Dexamethasone is a long-acting glucocorticoid with potent anti-inflammatory properties. Its anti-inflammatory effects, both locally and systemically, were confirmed in the past study by evaluating Interleukin-6 in drain and serum CRP [13]. The postoperative CRP levels were lower in LIA group compared with SNB group, and significant difference was found in CRP levels on POD 1, possibly due to the addition of steroid to local anesthetics in the LIA group. Ikeuchi et al. evaluated the efficacy of the addition of steroid to local anesthetics in LIA and concluded that adding steroid to local anesthetics reduced inflammation, resulting in early pain relief and rapid recovery in TKA [13]. The most important possible risks with steroid in the postoperative period include gastric ulcers, impaired wound healing, and wound infections [20, 21]. These risks are mostly associated with chronic glucocorticoid use, however, careful consideration to use steroids for post-operative analgesia should be given in patients with a high-risk comorbidity prior.

The current study did not find any significant difference in progress of rehabilitation, knee mobilization, and length of hospital stay between the SNB group and the LIA group. The result makes sense given that the duration of activity of the analgesic agents were essentially limited to the first 24 to 36 h [4]. Furthermore, our result is consistent with past reports that concluded SNB or LIA were of no benefit concerning knee functional recovery or length of hospital stay [16, 2224].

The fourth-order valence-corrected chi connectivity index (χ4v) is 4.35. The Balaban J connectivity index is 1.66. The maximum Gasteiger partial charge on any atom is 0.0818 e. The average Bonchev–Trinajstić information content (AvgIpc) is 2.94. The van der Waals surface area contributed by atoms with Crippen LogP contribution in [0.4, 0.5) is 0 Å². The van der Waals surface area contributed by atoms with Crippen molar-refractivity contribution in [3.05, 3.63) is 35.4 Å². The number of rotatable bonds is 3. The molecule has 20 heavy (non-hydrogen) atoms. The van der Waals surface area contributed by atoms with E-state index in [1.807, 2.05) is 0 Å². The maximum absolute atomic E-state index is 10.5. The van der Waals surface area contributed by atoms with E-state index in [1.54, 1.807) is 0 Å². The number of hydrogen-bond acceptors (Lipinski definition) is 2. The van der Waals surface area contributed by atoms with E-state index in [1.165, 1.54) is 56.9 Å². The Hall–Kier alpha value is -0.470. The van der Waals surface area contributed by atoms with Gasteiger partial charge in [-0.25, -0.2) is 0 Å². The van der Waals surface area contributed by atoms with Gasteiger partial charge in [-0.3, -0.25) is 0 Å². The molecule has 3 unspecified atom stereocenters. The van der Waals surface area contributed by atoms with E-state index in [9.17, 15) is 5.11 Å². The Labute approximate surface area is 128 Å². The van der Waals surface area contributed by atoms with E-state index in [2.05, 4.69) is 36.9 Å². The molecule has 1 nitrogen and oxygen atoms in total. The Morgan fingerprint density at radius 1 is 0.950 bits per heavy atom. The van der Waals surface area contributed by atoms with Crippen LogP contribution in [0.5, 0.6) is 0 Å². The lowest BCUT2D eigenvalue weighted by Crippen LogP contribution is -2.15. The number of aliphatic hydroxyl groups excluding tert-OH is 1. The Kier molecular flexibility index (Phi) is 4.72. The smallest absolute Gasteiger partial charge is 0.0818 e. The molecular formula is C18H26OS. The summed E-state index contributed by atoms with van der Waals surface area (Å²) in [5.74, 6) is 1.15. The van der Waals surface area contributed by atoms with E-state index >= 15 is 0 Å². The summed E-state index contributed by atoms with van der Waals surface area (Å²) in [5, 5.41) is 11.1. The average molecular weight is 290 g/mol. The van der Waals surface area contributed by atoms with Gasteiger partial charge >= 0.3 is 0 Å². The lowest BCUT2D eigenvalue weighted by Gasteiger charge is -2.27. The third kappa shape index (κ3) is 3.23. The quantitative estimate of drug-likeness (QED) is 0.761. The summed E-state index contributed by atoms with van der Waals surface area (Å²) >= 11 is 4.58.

The time needed to perform SNB or LIA is also important to shorten the anesthetic time and to improve the efficiency of the operating room. The induction time was 6.9 min longer in the SNB group, while there was no significant difference in the surgical time between the two groups. LIA is an easy and fast technique, and surgeons can eliminate wasting time by injecting the drugs into the posterior of knee joint capsule while preparing the cement for implant fixation. Also, an accurate and fast SNB procedure was achieved using an ultrasound-aided peripheral nerve stimulated technique, which offers the potential benefit of accelerating the procedure, reducing the dose of local anesthetics, and resulting in higher block success rates [2528].

SNB has similar complication rates as with any other nerve blocks, with permanent injury being exceptionally rare. Even in the absence of a SNB, TKA can place significant stress on the sciatic nerve, and sciatic nerve injury is a generally known complication after TKA with an incidence of 1.3 to 2.2% [29, 30]. Several risk factors for sciatic nerve injury after TKA have been reported, such as valgus deformity > 10°, total tourniquet time > 120 min, preexisting neuropathy, and uncontrollable postoperative bleeding [30]. Although none of the patients in SNB group sustained nerve injury in this study, it took approximately 6 h until we could confirm the toe motion. We should take account that performing a SNB could cloud the diagnosis of sciatic nerve injury and delay treatment.